On the other hand, avocados, sweet corn, and pineapples are among the top three foods with the least traces of pesticides. Hormones and antibiotics present in animal products can also affect our hormonal systems.

  • Our Homes: Flame retardants in furniture, formaldehyde in building materials, and phthalates in plastics can all leach into our indoor air.  These are linked to issues ranging from respiratory issues to developmental delays in children.

  • Our Workplaces: Many workers face much higher exposure levels than the general population.

Think of factory workers handling solvents, construction workers with asbestos risks, or farm workers exposed to high levels of pesticides. According to the US Bureau of Labor Statistics (BLS), exposure to hazardous substances or environments is one of the five most common causes of workplace deaths.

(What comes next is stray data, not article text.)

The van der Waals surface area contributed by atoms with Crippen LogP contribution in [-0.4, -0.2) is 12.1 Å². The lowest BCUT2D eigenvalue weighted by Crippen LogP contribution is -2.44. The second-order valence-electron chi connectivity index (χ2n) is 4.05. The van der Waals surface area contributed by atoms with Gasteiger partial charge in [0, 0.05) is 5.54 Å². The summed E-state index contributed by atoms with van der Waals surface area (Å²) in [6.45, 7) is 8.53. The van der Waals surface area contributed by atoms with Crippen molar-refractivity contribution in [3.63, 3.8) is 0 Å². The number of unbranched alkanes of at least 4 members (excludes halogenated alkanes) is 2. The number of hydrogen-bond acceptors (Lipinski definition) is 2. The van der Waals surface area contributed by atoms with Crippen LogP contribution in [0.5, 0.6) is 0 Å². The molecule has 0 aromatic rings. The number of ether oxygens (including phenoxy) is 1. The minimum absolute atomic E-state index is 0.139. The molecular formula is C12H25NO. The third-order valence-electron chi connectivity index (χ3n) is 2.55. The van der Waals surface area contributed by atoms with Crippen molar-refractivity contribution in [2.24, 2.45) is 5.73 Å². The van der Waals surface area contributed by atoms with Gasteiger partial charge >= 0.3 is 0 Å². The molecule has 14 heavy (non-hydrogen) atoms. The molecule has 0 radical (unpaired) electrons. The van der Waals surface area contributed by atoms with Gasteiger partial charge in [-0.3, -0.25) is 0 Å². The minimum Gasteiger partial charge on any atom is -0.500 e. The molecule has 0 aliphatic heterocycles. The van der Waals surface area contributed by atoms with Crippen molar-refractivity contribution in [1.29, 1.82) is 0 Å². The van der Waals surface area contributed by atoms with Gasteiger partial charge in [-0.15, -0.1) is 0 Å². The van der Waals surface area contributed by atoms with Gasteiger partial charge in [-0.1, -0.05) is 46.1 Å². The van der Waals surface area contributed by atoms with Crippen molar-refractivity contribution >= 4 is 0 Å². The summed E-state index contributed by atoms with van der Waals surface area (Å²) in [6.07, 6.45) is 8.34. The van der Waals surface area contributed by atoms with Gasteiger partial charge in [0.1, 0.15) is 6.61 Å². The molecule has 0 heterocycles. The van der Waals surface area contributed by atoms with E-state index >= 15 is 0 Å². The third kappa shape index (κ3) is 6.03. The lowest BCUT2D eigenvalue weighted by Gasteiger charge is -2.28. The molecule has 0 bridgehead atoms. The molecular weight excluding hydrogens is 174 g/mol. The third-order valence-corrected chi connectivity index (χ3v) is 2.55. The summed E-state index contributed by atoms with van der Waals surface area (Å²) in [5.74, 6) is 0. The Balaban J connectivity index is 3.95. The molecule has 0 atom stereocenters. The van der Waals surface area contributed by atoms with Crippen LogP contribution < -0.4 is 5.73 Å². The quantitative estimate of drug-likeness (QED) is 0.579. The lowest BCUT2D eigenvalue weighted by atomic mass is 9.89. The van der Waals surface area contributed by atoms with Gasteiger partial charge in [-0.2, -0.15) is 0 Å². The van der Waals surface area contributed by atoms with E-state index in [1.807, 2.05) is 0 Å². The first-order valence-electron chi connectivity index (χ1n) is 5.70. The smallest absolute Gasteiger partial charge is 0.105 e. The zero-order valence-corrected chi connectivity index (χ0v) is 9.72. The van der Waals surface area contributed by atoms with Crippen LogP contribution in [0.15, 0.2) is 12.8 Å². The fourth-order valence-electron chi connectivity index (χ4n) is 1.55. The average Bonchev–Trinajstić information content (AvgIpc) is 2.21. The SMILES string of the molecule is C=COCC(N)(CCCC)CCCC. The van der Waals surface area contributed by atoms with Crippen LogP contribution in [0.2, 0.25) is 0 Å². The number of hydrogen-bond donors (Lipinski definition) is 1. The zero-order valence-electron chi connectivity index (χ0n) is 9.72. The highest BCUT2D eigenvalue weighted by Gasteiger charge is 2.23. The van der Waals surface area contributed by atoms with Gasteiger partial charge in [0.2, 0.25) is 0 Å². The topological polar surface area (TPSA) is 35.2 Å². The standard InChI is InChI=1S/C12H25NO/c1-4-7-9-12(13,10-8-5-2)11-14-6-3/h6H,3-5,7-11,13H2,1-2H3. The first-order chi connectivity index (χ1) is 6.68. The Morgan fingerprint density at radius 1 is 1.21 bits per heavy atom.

About ten percent of workers lose their lives due to workplace chemical exposure. In 2022, there were 839 such fatalities. This also results in disproportionate rates of chronic illness and occupational cancers.

The problem is that the long-term effects of many chemicals aren’t fully understood, and the combined impact of this “chemical soup” in our daily lives is even murkier. It underscores the urgent need for a precautionary approach to limit our exposure.

The Case for Stricter Environmental Laws

Implementing stricter environmental laws is not just a matter of public health; it’s an investment in our future. The long-term costs of inaction, including healthcare expenses and environmental remediation, far outweigh the short-term economic benefits of lax regulations.